Thursday, August 26, 2010

Techniques and Arts

At practice last night, while we were doing iaido, there were some no-gi grappling guys using another piece of the dojo for their practice. Being a judoka, I’ve rolled around with them a little bit, and they are good at what they do. They study individual techniques for take-downs and submissions, and they can apply them in sparring quite well.

They are always talking about which techniques are the hottest, and trying to find the ultimate killer technique. There doesn’t seem to be any discussion of ideas or principles that might bind together groups of techniques, or whole strategies of movement. Watching their training, I’m always looking for the threads that tie their techniques together. Most often, I don’t see any effort to connect the various threads of their training into a few fundamental principles.

This is one of the basic things that differentiate an art form, a way, from a collection of skills. Someone can be a great technician without understanding the principles from which the individual techniques are derived, but without a grasp of the foundations on which the techniques are built, you can never go beyond the level of a technician. You are stuck with collecting techniques. A lot of what I see in the MMA and no-gi grappling fighters are technique collectors, without anything more going on.

An art, a way, has to be something more than a collection of techniques. It has to have some fundamental principles that are expressed through the techniques, but not limited to the techniques. An art, a way, must be more than just a collection of techniques, no matter how cool or effective they are individually. Judo is the easiest example of an art because its fundamental principles were so clearly stated by the founder, Jigoro Kano. The two principles are “Jita Kyoei” (Mutual benefit and welfare) and “Seiryoku Zenyo” (Maximum efficiency, minimum effort). Those are very clear. They are not simple, nor are they easy, but all the techniques of Judo point towards them and practicing the techniques can lead you to an understanding of the principles.

I say “can” because not everyone who practices an art, even for a lifetime, will understand the principles. To reach the level of principles requires a lot of work on them beyond just mastering the techniques of the art. The techniques are just techniques. They are a means to learning the principles, but they aren’t the principles. It’s very easy to get caught up with the beauty and power of the techniques and never go any further in the learning. Studying the techniques of an art does not grant automatic understanding of the principles. Even mastering the techniques of an art does not guarantee that someone will master the principles.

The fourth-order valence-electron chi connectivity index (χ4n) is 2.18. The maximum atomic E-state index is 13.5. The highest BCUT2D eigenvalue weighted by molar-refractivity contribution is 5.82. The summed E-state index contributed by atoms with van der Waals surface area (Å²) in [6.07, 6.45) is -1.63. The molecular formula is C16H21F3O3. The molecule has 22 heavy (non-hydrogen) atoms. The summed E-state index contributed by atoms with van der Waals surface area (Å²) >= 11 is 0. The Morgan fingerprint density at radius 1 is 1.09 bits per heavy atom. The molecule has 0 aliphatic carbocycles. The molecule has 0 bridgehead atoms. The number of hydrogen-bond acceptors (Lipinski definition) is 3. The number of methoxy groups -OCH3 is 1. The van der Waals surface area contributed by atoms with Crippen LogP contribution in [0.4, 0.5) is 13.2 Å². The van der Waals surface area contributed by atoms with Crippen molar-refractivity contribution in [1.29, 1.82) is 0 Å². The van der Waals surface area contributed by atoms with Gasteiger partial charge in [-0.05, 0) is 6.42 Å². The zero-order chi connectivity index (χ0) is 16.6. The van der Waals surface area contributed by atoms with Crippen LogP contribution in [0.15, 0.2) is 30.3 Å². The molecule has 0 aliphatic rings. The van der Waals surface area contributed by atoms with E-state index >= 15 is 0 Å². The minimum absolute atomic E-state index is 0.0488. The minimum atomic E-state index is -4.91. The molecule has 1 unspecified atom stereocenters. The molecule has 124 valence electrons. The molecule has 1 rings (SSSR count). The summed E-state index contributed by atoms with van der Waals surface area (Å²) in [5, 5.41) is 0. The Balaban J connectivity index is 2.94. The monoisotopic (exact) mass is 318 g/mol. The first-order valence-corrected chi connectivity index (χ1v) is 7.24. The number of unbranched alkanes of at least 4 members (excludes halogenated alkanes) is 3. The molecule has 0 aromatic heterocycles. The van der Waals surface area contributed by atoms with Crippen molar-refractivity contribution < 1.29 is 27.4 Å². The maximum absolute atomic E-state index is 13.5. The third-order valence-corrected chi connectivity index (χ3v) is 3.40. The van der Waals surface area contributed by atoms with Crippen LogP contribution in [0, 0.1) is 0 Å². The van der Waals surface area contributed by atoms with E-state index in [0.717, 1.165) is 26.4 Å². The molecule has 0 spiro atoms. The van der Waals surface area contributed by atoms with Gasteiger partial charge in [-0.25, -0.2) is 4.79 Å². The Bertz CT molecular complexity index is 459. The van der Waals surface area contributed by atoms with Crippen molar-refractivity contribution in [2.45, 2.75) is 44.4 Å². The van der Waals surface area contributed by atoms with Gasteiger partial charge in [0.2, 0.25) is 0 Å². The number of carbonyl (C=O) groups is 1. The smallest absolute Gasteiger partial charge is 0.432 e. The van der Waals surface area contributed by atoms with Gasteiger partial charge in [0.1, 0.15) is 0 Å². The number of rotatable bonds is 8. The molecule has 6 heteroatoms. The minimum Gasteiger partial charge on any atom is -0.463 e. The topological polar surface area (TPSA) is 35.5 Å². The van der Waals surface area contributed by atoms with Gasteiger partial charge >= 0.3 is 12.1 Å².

I’ve known very powerful judoka who had no interest in Judo beyond what takes place on the mat. They have studied the techniques of Judo for years, decades, without ever developing the least interest in how the principles of Judo might be applied to something other than competition. To me, they have missed the real beauty of the art, but they are quite satisfied with being technicians. On the other hand, I have met people who diligently practiced the techniques without ever achieving a high level of technical skill, but who were able to grasp the principles of the art and apply them expertly in whatever they were doing.

In order to make something an art, a way, we have to practice it with the idea that there is more to it than just a collection of techniques. We have to pursue the underlying principles and how we might apply them in ways beyond the techniques. This is true no matter what art we are practicing, whether it is Judo or Tea Ceremony or Flower Arranging or any of the dozens of other arts out there. Without conscious search for the principles and a will to apply them to the world, all we have are collections of techniques.

Tuesday, August 17, 2010

I fear I'm getting old. I went to judo last night, and was disappointed that all we did were techniques and randori, but no kata practice. Lately I find kata practice more interesting even than randori. Randori is still fun, but I'm getting a lot more out of the careful exploration of attack and counter-attack, spacing and defense that make up the kata in Kodokan Judo. It may just be me, but I find that when I do a lot of randori, I have fun, but I don't progress. When I do kata, whether they are the official kata of Kodokan Judo, or unofficial kata presented as training exercises, I learn something and my judo grows.

Lately I've been working on Nage No Kata and the Kodokan Goshinjutsu. Both are fun, and both teach me something about working at various distances that I can't get from randori. It's especially good when my partner progresses to the level of being able to really attack. Then I have to stretch my skills to keep up with the strength and speed that he can put into the kata.

It's in the kata that I can see and really feel the sense of yawara and the seiryoku zenyo. Too often in randori I find myself substituting muscle for technique. In the kata I feel more like I am focused on the essence of Judo.

Wednesday, August 11, 2010

jutsu vs. do?

I see a lot of writing that suggests that arts whose names end in "jutsu" are in some fundamental way different from arts whose names end in "do." I have a hard time finding this significant difference. I want to look at the whole concept of "michi" (do) or "way" in English, and see if there really is a fundamental difference between jutsu and do, or if that is a false dichotomy.